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[BioChemistry] Biological Chemistry Researchers Target XIAP/Caspase-7 Complex to Kill Drug-Resistant Cancer Cells (Chinese Version)
Author:MEPO Position:MEPO
Article Source:http://www.sinica.edu.tw/manage/gatenews/showsingle.php?_op=?rid:6041%26isEnglish:1
Publish Date:2013.09.13
Academia Sinica Newsletter (2013/08/30) Through collaboration of Prof. Po-Huang LIANG, a Research Fellow in the Institute of Biological Chemistry, Academia Sinica, and laboratory members with the members from Genomics Research Center, Academia Sinica, and two local Hospitals, by using drug-resistant cancers cells or the cancer cells that cause poor prognosis in cancer patients as subjects, the team has identified a small-molecule inhibitor I-Lys, which can activate
Caspase-7 to selectively kill those cancer cells. This paper was published on-line by Journal of Clinical Investigation on August 27, and selected by the journal for special report.

The research team explains that Caspase-3 is a major executioner protein of proteolytic degradation during apoptosis. However,
Caspase-3 down-regulation (CASP3/DR) has occurred, which enables cancer cells to survive cancer therapy-induced apoptosis, and expression of structurally and functionally similar caspase-7 is induced in these cancer cells for maintaining cellular homeostasis.
The team thus thought that activating Caspase-7 in the CASP3/DR cancers might selectively kill those cancer cells.

Due to the inhibition of Caspase-7 via complexation with its endogenous inhibitor XIAP (X-linked inhibitor of apoptosis protein), the team designed and synthesized I-Lys for selectively binding to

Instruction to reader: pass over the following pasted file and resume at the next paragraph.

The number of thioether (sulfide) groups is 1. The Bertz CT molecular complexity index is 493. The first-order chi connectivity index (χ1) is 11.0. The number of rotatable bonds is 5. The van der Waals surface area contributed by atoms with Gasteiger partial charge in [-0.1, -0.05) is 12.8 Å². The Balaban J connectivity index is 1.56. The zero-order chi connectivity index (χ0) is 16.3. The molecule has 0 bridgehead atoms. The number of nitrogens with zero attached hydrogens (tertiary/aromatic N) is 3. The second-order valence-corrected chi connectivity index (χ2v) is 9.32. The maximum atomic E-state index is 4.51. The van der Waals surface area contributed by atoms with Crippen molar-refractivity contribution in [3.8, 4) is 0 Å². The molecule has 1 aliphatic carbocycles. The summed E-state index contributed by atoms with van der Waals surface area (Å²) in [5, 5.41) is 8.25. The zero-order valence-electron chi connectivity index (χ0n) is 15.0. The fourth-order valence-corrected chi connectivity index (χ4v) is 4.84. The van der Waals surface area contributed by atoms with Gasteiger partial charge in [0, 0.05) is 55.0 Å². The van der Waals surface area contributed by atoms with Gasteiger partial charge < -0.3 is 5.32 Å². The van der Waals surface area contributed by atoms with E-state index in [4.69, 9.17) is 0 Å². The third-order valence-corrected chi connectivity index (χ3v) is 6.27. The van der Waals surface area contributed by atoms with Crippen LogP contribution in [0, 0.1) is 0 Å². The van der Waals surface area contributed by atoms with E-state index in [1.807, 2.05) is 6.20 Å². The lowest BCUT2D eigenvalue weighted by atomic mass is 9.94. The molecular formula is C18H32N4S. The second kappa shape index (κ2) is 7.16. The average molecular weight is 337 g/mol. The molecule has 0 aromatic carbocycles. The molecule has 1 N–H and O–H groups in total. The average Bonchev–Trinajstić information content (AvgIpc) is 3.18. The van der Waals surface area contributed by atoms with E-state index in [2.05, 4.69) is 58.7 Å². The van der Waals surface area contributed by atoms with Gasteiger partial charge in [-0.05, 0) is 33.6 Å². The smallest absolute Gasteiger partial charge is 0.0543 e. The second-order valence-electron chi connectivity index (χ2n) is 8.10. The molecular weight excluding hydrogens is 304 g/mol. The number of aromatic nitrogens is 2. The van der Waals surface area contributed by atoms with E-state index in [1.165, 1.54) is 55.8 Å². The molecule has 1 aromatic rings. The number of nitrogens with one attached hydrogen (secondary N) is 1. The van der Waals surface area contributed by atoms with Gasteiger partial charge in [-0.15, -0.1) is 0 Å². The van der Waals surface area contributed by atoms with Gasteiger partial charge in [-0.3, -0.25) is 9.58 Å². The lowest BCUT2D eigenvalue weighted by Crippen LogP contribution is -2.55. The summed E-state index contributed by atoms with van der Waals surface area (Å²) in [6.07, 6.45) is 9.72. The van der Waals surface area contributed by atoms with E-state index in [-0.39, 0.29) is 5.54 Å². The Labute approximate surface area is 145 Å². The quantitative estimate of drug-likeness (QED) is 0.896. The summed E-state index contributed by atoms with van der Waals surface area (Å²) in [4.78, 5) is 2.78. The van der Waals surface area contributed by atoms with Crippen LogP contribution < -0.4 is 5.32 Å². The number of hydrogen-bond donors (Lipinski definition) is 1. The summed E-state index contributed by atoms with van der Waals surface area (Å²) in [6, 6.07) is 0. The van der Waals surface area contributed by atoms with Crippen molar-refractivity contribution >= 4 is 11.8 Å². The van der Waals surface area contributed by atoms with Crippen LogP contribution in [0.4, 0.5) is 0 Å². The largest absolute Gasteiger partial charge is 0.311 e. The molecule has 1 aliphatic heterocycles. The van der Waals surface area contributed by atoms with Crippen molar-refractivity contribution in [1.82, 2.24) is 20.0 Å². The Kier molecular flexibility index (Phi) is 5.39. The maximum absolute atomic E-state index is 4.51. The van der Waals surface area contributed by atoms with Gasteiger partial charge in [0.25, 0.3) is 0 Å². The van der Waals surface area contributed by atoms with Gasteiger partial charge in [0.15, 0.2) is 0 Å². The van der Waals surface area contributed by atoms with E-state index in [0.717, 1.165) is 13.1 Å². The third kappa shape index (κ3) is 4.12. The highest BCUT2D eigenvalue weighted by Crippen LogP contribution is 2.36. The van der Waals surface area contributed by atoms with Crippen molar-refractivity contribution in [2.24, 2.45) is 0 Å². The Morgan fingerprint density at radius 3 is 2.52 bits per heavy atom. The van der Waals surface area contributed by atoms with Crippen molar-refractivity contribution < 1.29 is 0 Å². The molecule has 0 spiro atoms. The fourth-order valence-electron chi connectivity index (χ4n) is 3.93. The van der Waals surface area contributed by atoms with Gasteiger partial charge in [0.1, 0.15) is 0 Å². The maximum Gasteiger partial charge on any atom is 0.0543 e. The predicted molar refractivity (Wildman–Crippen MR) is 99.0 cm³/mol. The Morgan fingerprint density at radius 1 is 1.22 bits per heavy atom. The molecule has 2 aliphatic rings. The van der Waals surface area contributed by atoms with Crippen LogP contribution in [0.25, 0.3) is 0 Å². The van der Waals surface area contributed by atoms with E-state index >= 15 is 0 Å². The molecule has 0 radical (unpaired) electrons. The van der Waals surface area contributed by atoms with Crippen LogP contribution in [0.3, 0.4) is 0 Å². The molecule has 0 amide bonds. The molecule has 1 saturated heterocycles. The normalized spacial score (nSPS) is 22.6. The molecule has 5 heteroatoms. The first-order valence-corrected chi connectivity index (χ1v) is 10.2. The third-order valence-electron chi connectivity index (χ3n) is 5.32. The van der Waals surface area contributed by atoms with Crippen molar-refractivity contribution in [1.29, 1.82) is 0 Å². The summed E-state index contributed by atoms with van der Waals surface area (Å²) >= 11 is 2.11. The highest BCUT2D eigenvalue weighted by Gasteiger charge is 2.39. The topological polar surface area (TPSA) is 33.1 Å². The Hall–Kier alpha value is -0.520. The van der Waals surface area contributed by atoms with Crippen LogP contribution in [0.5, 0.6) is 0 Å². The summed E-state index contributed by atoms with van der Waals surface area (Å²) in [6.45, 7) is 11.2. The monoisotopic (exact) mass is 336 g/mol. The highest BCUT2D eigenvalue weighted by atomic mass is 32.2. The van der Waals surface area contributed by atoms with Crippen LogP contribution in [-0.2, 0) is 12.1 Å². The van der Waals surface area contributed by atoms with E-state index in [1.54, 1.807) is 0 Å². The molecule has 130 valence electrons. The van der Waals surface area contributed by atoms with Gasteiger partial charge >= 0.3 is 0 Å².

Caspase-7 to disrupt the protein-protein interaction of Caspase-7 and XIAP, thereby releasing Caspase-7 for executing apoptosis.

Prof. Liang explains that because the complex of Caspase-7 and XIAP only exists in the cancer cells, not in normal cells, and moreover, I- Lys disrupts the interaction of XIAP with Caspase-7, but not Caspase-3, the use of I-Lys to induce cancer cell apoptosis is effective and safe without side-effect, as also revealed by the animal studies.

From clinical samples, CASP3/DR and Caspase-7 accumulation have been found in many malignancies such as breast, lung and colon cancers, and correlate significantly with poor survival in patients. This phenomenon is also related to cancer metastasis and poor prognosis.
Therefore, this paper provides a basis of developing a useful cancer targeted therapy.


Media Contacts:
Dr. Po-Huang LIANG, Institute of Biological Chemistry, Academia Sinica phliang@gate.sinica.edu.tw (Tel) +886-2-2366-5539 Ms. Mei-hui LIN, Office of the Director General, Central Office of Administration, Academia Sinica mhlin313@gate.sinica.edu.tw (Tel)
+886-2-2789-8821 (Fax) +886-2-2782-1551 (M) 0921-845-234
Ms. Pearl HUANG, Office of the Director General, Central Office of Administration, Academia Sinica pearlhuang@gate.sinica.edu.tw (Tel)
+886-2-2789-8820 (Fax) +886-2-2782-1551 (M) 0912-831-188


Further Information:
Academia Sinica Newsletter 2013/08/30
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